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Re: Vedas and Archai

From: TCA Venkatesan (
Date: Fri Jul 06 2001 - 12:31:33 PDT

Dear Sri Srimahavishnu,

Thanks for your message about vEdap pramaaNam
for archaa worhsip. I would like to share with
you and other bhaagavataas, the following 
article by Sri Sudarshan posted in another
e-forum, regarding adiyEn's question.

adiyEn madhurakavi daasan
TCA Venkatesan

--- "Sudarshan M.K." <>
> Dear Sri.TCA,
> This is a very important question. All of us must
> take note of this 
> and be aware of the 'veda-pramANa' for 'archA'
> worship.
> Sri.S.M.S.Chari in his book "Vaishnavism: Its
> Philosophy, Theology and 
> Religious Practices" has dealt with this question in
> a very succint 
> and convincing manner and I share it here below for
> the benefit of all 
> members of the group.
> On Page 222 of the book he writes:
> "Idol worship... in Hindu religion can be traced
> back to the Vedas. 
> One of the hymns of the Rgveda refers to the worship
> of Vishnu.
>  "pravah pAntam-andhaso dhiyAyate; mahe sUrAya
> vishnavE cha archatE"
>                                             (Rg.Veda
> I.155.1)
> "On the authority of this hymn Sage Marichi, one of
> the exponents of 
> the Vaikhanasa Agama enjoins that Vaishnavas should
> worship Vishnu 
> daily. On the basis of this Vedic authority Sage
> Saunaka also extols 
> the worship of Vishnu...
> "One other hymn of the Rgveda makes an explicit
> mention of the worship 
> of the idol as a means of God-realization:
>  ado yad-dAru plavate sindhOh pAre apUrusham;
>   tadArabhasva durhaNo tena gaccha parastaram. 
> (Rgveda X.155.3)
> "The hymn states that that the 'purushOttaman' who
> resides in the 
> farthest place manifests Himself in the form of a
> log floating in the 
> ocean of Sindhu (Indian Ocean); it is a divine form
> and not made by 
> any human being (apaurusheya) and by offering
> worship to this wooden 
> image, one will attain the Supreme Being.
> "That this hymn refers to idol worship is proved by
> the fact that 
> 'skanda purAna', while speaking of the greatness of
> Jagannath (deity 
> at Puri, Orissa, which is wooden) elucidates this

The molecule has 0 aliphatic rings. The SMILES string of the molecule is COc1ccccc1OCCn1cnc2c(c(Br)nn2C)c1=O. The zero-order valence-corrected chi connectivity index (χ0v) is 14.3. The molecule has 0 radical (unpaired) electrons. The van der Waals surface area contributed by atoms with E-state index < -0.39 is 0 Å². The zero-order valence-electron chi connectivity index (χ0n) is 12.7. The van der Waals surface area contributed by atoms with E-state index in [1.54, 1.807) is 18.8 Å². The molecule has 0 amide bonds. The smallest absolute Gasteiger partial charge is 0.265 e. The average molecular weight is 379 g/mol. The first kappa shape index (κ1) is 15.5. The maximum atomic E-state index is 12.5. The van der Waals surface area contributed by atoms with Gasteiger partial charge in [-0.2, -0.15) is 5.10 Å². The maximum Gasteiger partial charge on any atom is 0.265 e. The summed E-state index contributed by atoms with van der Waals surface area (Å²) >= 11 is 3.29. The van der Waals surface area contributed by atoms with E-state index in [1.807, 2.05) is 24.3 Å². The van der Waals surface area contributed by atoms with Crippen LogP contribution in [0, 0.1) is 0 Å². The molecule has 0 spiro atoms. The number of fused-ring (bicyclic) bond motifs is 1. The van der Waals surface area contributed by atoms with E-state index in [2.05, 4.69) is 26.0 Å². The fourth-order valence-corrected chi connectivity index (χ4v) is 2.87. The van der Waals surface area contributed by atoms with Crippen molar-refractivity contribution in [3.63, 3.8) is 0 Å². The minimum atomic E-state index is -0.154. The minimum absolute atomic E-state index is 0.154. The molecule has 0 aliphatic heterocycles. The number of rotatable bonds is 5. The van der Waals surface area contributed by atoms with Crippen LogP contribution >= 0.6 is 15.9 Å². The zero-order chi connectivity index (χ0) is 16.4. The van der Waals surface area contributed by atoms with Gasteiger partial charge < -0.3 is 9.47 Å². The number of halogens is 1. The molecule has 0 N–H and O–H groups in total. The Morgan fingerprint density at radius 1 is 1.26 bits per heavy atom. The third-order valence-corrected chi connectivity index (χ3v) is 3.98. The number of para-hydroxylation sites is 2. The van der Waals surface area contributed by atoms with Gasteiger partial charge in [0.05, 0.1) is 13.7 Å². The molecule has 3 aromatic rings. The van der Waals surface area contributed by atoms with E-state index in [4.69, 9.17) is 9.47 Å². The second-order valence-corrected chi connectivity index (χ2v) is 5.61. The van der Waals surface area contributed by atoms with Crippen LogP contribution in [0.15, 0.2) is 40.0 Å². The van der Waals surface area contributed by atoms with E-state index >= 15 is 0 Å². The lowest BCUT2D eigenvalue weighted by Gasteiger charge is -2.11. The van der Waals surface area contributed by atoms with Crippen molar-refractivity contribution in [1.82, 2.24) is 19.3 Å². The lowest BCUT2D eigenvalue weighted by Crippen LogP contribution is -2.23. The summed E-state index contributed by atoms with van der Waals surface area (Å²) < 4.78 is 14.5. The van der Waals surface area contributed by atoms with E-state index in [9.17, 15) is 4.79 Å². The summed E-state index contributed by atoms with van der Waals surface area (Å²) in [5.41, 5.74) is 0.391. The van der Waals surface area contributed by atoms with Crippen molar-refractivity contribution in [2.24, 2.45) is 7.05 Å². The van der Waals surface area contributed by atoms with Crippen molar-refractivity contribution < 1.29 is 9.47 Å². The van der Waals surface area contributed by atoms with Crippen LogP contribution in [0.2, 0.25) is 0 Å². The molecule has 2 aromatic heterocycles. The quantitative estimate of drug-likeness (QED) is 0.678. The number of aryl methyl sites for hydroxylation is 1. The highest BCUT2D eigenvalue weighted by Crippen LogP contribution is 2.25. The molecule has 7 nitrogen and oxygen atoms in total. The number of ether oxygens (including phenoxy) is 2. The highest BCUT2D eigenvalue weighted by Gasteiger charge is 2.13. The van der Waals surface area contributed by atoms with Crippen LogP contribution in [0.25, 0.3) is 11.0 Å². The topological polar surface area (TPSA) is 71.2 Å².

> hymn... (We should 
> also not forget that in Kanchi-puram, under the
> waters of 
> the temple-tank at the SriVaradaraja temple, there
> is preserved a 
> beautiful wooden idol of Varadarajan, taken out for
> public worship 
> once in 40 years!). 
> "It is not therefore correct to say that Vedic
> religion is primarily 
> concerned with the worship of deities in the form of
> 'yagnya' or 
> sacrificial rites in the consecrated fire and that
> it does not allow 
> the worship of idols. The word 'yaj' etymologically
> means worship of a 
> deity ('yaj devatA pUjyAm'). Worship is done in 4
> ways: 'japa' or 
> recitation of mantras, 'huta' or offering oblations
> through the 
> sacrificial fire, 'archana' or offering worship to
> an image of God and 
> 'dhyANa' or meditation. All the 4 ways have been
> observed in the Vedic 
> times, according to the capacity of the individual
> devotee, though 
> more emphasis seems to have been given to 'yagnya'
> or 'huta'. Even in 
> the performance of 'yagnya', the individual divine
> beings have to be 
> invoked by reciting appropriate Vedic hymns in a
> media such as 'kusa' 
> or blade of grass, 'kumbha' or a water-pot, 'agni'
> or the sacred fire. 
> The consecration of God in an idol prescribed by
> 'pAncharAtra agama' 
> through certain religious rites is similar to it..."
> Trust the above clarifies your question.
> Regards,
> dAsan,
> Sudarshan

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